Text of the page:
I have a D-Link DSL-2500U ADSL modem. Its default IP is and default login/password for the web interface is admin/admin. If I plug in the Ethernet cable to the NIC of a computer (that runs Windows XP), assign the IP, then I can access the web interface at in the browser.

My modem is configured to work in bridge mode. If I also plug in the phone line that comes from the splitter and change the NIC settings on computer to obtain an IP addres automatically over DHCP, I get a real IP (and also a default gateway, which implies a default route) from my ISP. Everything is well, Internet works, except the fact that I can't access the web interface of the modem anymore, unless I unplug the phone line, restard the modem and change the NIC settings back as described above. I assume this happens because the IP packets for destination go to the ISP gateway via the default route instead of going to the modem.

Until now I used to have ~8Mbps download, so I know for sure that my modem and my phone line can handle it. Recently my ISP raised the download speed up to 20Mbps, but I'm still getting only ~8 as before. I know I need to have ADSL2+ support. My modem supports it and this is enabled, I can see that in the web interface. But I would want to be able to access the web interface when the modem is running in bridging mode and my Internet connection is working, so I could see the maximum link speed, just in case that my ISP forgot to increase the speed on the DSLAM port.

How can I access the web interface in this scenario?

  • what is the 'Real IP' you get ?
    – user8228
    Dec 2, 2009 at 11:36
  • By "real IP" I mean the IP I'm getting from the ISP via DHCP. It looks like 92.x.x.x, the default gateway (and the default route) has the same form.
    – geek
    Dec 2, 2009 at 12:09

4 Answers 4


When I am faced with a similar situation, I use either a Windows 2000 or Linux live CD in a virtual machine and set it to bridged mode. I set the IP to the same as the interface on the router and access the web interface that way.

The other was is simply to manually change my IP to match that of the router - as you shouldn't need to change settings to often, I do not really see this as that much hard work.

Lastly, unless you have a reason for setting it like this, you may want to enable NAT on the modem and use it as a full router for your network.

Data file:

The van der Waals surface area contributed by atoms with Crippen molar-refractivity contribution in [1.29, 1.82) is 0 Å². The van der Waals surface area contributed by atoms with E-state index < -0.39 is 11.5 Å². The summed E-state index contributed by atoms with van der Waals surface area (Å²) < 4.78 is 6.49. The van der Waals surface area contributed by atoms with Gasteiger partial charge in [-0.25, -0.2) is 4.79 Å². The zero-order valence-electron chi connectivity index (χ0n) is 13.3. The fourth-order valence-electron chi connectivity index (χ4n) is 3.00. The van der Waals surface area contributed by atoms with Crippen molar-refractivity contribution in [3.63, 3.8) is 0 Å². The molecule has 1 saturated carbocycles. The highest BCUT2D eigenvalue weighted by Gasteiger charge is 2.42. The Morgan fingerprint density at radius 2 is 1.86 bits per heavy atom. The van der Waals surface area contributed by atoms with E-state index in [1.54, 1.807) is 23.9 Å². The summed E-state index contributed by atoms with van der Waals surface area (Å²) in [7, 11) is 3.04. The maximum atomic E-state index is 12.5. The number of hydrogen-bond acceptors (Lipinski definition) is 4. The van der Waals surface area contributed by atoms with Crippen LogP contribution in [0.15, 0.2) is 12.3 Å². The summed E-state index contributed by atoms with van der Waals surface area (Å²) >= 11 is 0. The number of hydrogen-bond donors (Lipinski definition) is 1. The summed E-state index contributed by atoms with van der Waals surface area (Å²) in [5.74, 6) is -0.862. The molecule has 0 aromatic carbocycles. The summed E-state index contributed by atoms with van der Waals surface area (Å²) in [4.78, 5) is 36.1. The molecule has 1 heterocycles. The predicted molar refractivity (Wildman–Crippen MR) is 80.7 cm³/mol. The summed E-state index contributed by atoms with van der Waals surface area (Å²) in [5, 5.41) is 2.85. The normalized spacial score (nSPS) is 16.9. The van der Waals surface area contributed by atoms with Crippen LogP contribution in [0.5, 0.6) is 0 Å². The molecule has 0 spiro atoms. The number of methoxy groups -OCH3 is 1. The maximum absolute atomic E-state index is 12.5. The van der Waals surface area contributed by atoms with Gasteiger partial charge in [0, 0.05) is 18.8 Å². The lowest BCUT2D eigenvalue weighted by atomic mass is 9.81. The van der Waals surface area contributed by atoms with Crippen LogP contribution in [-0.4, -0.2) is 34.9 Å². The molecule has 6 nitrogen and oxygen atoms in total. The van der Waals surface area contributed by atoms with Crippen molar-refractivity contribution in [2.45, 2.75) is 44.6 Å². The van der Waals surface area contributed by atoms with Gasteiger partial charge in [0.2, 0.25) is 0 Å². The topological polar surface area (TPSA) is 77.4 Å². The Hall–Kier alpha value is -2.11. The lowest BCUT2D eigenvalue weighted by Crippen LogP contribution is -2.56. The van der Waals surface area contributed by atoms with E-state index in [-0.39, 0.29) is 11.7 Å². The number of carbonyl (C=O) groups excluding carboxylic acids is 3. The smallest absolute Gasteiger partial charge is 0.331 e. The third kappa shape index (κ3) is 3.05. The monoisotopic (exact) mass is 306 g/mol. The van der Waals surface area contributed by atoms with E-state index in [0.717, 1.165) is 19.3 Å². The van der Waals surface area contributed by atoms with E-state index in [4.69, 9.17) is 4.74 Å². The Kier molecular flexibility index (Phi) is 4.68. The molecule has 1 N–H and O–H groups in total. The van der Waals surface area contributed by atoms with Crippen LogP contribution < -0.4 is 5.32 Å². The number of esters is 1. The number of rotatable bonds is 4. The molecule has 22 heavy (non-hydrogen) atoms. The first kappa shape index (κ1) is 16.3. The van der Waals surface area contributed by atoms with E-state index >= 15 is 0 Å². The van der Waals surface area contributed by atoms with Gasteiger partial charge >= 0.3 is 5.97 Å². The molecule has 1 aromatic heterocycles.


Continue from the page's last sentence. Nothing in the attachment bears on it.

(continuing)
• The virtual machine approach worked. Thanks for teaching me a nice trick.
    – geek
    Dec 7, 2009 at 14:39

Although windows will allow you to assign multiple IP addresses to one NIC, you can not do this if the NIC is using DHCP. Assuming you don't want to pay your ISP for a static address, then you have three choices.

1) Change you modem from bridge to NAT mode. - I am not sure why you think this should require any firewall changes on your PC. If necessary just set your PC as the DMZ machine on your modem.
2) Add a second physical NIC to your machine, one will connect to your modem, one to your access point.
3) Add a seperate router / NAT device between your modem, your PC and the access point.

I would suggest option 1. If necessary then I would buy a new modem/router that supports all the functions I require.

I don't think any of this has any bearing on your connection speed, or vice-versa.

EDIT: Sorry, I mis-understood your original post, it sounded like you had two seperate devices. With it being only one device, I can not see how you can connect to its interface while it is in bridged mode. And as others have said, there isn't going to be that much to configure anyway.
I don't think NAT is going to cause you any speed issues on a normal braodband connection. You are correct though, there is a maximum throughput that a home NAT device can handle, there are also several pretty good sites, like http://www.smallnetbuilder.com , that give throughput measurements for routers they test. Having said that, I expect your router would be able to handle 8 Mbs easy enough. There is also no gaurantee that your particular router is any faster when in bridged mode. Bear in mind its firmware will have probably been tested more for NAT mode than bridged because NAT is what they expect everyone to use.